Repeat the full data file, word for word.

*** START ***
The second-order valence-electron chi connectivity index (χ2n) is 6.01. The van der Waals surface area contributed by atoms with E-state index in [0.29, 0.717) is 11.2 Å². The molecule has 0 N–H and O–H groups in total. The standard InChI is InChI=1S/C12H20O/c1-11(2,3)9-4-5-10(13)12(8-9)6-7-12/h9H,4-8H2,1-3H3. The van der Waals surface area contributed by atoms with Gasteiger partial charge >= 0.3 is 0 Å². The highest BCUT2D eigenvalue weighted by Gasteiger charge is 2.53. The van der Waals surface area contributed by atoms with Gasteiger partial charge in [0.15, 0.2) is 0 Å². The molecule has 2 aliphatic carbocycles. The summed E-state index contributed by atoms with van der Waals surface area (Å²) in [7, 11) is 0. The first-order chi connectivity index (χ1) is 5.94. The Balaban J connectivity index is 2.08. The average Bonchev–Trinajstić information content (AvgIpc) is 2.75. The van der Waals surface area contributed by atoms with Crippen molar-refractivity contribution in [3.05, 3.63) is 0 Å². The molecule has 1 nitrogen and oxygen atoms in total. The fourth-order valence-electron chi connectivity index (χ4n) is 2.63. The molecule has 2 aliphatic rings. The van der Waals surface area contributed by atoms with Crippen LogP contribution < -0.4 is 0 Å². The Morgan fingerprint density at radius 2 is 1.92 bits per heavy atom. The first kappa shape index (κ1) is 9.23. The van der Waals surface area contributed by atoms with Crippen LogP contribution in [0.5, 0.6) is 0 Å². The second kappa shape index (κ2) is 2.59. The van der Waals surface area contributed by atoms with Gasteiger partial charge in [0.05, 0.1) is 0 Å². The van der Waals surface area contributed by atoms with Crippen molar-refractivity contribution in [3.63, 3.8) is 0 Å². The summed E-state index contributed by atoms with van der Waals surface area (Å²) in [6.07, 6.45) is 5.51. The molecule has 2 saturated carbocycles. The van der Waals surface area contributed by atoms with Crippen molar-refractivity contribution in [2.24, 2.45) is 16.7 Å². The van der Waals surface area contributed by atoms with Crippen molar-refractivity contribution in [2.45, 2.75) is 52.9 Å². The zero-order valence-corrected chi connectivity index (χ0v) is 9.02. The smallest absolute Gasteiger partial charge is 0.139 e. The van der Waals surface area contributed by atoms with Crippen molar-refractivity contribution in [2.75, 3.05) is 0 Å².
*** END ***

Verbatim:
The second-order valence-electron chi connectivity index (χ2n) is 6.01. The van der Waals surface area contributed by atoms with E-state index in [0.29, 0.717) is 11.2 Å². The molecule has 0 N–H and O–H groups in total. The standard InChI is InChI=1S/C12H20O/c1-11(2,3)9-4-5-10(13)12(8-9)6-7-12/h9H,4-8H2,1-3H3. The van der Waals surface area contributed by atoms with Gasteiger partial charge >= 0.3 is 0 Å². The highest BCUT2D eigenvalue weighted by Gasteiger charge is 2.53. The van der Waals surface area contributed by atoms with Gasteiger partial charge in [0.15, 0.2) is 0 Å². The molecule has 2 aliphatic carbocycles. The summed E-state index contributed by atoms with van der Waals surface area (Å²) in [7, 11) is 0. The first-order chi connectivity index (χ1) is 5.94. The Balaban J connectivity index is 2.08. The average Bonchev–Trinajstić information content (AvgIpc) is 2.75. The van der Waals surface area contributed by atoms with Crippen molar-refractivity contribution in [3.05, 3.63) is 0 Å². The molecule has 1 nitrogen and oxygen atoms in total. The fourth-order valence-electron chi connectivity index (χ4n) is 2.63. The molecule has 2 aliphatic rings. The van der Waals surface area contributed by atoms with Crippen LogP contribution < -0.4 is 0 Å². The Morgan fingerprint density at radius 2 is 1.92 bits per heavy atom. The first kappa shape index (κ1) is 9.23. The van der Waals surface area contributed by atoms with Crippen LogP contribution in [0.5, 0.6) is 0 Å². The second kappa shape index (κ2) is 2.59. The van der Waals surface area contributed by atoms with Gasteiger partial charge in [0.05, 0.1) is 0 Å². The van der Waals surface area contributed by atoms with Crippen molar-refractivity contribution in [3.63, 3.8) is 0 Å². The summed E-state index contributed by atoms with van der Waals surface area (Å²) in [6.07, 6.45) is 5.51. The molecule has 2 saturated carbocycles. The van der Waals surface area contributed by atoms with Crippen molar-refractivity contribution in [2.24, 2.45) is 16.7 Å². The van der Waals surface area contributed by atoms with Crippen molar-refractivity contribution in [2.45, 2.75) is 52.9 Å². The zero-order valence-corrected chi connectivity index (χ0v) is 9.02. The smallest absolute Gasteiger partial charge is 0.139 e. The van der Waals surface area contributed by atoms with Crippen molar-refractivity contribution in [2.75, 3.05) is 0 Å².